How do humans get Hydatid disease?
Humans can become infected with the tapeworm by accidentally eating the eggs that have been shed by dogs through contaminated food, or they come into contact with the eggs from handling an infected dog.
The hydatid eggs are quite sticky, and can remain stuck on the dog’s coat especially around the anus area. Dogs then lick to groom themselves, and the eggs can be moved through the coat, or can transfer to the face and mouth area of the dog. When a human pats or handles the dog, it is then possible to transfer the eggs onto their hands. People who eat, drink or smoke without washing their hands can then transfer these eggs into their mouth.
Alternatively, humans can become infected from eating raw vegetables (often home-grown ones) that have been contaminated by dog’s droppings. Making sure that dogs do not contaminate the vegie garden, and that all vegies are thoroughly washed can help avoid this.
Note: It is NOT POSSIBLE for humans to become infected by eating the contaminated offal of sheep or cattle
Once inside the human, the damage done depends on where the hydatid cyst forms, and also the size the cyst reaches. If the cyst gets large, the organ it is in will have reduced or altered function – a big cyst in the lungs can make a human very short of breath, a large cyst in the brain can act like a brain tumour. Often the human does not even know they are infected – until the organ fails, and then it is a case of being very sick and needing major surgery to remove the cyst.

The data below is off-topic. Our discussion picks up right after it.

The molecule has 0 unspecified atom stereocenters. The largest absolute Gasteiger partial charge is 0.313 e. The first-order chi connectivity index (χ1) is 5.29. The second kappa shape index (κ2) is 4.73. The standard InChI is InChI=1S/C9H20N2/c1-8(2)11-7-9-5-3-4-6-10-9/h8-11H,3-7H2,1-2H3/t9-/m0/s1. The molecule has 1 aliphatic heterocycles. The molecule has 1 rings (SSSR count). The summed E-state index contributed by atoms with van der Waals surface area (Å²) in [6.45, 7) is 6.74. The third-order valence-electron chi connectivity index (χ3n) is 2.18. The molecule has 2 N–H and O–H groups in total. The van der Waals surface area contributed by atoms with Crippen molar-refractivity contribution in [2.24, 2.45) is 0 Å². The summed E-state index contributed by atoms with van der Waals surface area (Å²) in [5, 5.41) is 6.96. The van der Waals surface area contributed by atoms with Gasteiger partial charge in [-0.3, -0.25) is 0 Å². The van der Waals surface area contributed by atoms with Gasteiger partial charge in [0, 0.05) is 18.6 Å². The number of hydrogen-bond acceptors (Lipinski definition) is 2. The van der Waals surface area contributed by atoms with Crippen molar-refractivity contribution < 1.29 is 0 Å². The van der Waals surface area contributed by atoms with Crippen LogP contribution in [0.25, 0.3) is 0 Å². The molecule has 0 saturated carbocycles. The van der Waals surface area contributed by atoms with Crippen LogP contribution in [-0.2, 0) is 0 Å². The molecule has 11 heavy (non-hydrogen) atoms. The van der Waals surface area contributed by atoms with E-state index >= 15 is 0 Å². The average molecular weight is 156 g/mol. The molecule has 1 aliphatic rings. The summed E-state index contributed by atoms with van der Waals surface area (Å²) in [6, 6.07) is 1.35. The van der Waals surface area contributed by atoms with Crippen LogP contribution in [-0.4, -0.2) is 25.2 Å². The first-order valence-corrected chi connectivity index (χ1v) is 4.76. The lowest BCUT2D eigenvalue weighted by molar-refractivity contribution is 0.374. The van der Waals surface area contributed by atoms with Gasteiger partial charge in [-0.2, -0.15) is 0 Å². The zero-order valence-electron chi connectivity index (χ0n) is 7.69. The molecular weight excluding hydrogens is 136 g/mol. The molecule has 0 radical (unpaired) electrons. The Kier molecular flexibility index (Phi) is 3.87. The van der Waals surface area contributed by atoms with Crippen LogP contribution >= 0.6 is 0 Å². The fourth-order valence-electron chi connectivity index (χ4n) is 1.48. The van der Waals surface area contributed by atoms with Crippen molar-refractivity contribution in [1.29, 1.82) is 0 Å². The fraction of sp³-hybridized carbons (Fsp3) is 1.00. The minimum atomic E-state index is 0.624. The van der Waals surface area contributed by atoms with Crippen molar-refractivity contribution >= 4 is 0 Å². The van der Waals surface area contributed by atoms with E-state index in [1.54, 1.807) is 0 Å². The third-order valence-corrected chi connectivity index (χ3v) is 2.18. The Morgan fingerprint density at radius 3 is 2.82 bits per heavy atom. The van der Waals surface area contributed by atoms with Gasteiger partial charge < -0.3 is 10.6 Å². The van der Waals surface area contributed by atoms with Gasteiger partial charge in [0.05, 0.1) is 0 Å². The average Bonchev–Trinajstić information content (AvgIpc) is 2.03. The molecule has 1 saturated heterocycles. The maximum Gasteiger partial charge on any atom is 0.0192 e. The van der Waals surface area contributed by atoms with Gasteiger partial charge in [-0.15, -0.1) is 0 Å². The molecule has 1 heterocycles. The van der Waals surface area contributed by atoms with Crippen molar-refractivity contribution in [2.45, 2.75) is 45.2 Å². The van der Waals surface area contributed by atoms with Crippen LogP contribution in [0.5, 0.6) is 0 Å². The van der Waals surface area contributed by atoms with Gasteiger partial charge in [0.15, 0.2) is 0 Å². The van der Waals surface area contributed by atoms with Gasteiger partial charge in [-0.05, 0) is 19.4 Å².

Unfortunately, there is no medication to treat the hydatid cysts in humans – surgery is the only option. Sometimes during surgery the cyst leaks or bursts, and each of the leaked hydatid heads may go on to form other cysts, so multiple surgeries are often required.
Am I at risk?
The people with the greatest risk of becoming infected are those in rural areas where dogs and sheep or kangaroos live in close proximity. Anyone who feeds raw offal from sheep, cattle or kangaroos to their dogs is also at increased risk. Unfortunately, the greyhound industry tends to fall into these categories, meaning that many of our industry participants could be at risk if they do not take precautions to avoid becoming infected.
The Department of Primary Industries (Ag Note May 2008) recommends the following measures to break the Hydatid tapeworm lifecycle:
- Avoid feeding offal from possible intermediate hosts – especially sheep and kangaroos
- Do not allow dogs to roam or scavenge from sheep or kangaroo carcasses
- Treat dogs regularly with a worming product that contains praziquantel to remove hydatid tapeworm – it is recommended that dogs that are highly at risk are treated every 6-8 weeks
- Feeding offal to dogs, even if boiled, carries a significant risk of transmitting hydatids, so feed commercially prepared foods
- Wash your hands after handling dogs and before eating, drinking (and smoking) and make sure children are taught to do the same.
- Don’t allow dogs to lick anyone’s face
- Don’t allow dogs to defecate near vegie gardens or children’s play areas
At present Tasmania and New Zealand are both free of Hydatid disease, so those of you who send greyhounds to Tasmania to race will know that it is a requirement of entry into that State that all dogs are treated with a worm tablet to kill hydatids before they are allowed off the plane or ferry. The disease continues to be a problem in the rest of Australia so be careful, worm regularly, and avoid high-risk feeding practices.
For more information about Greyhound Care and Standards, click here.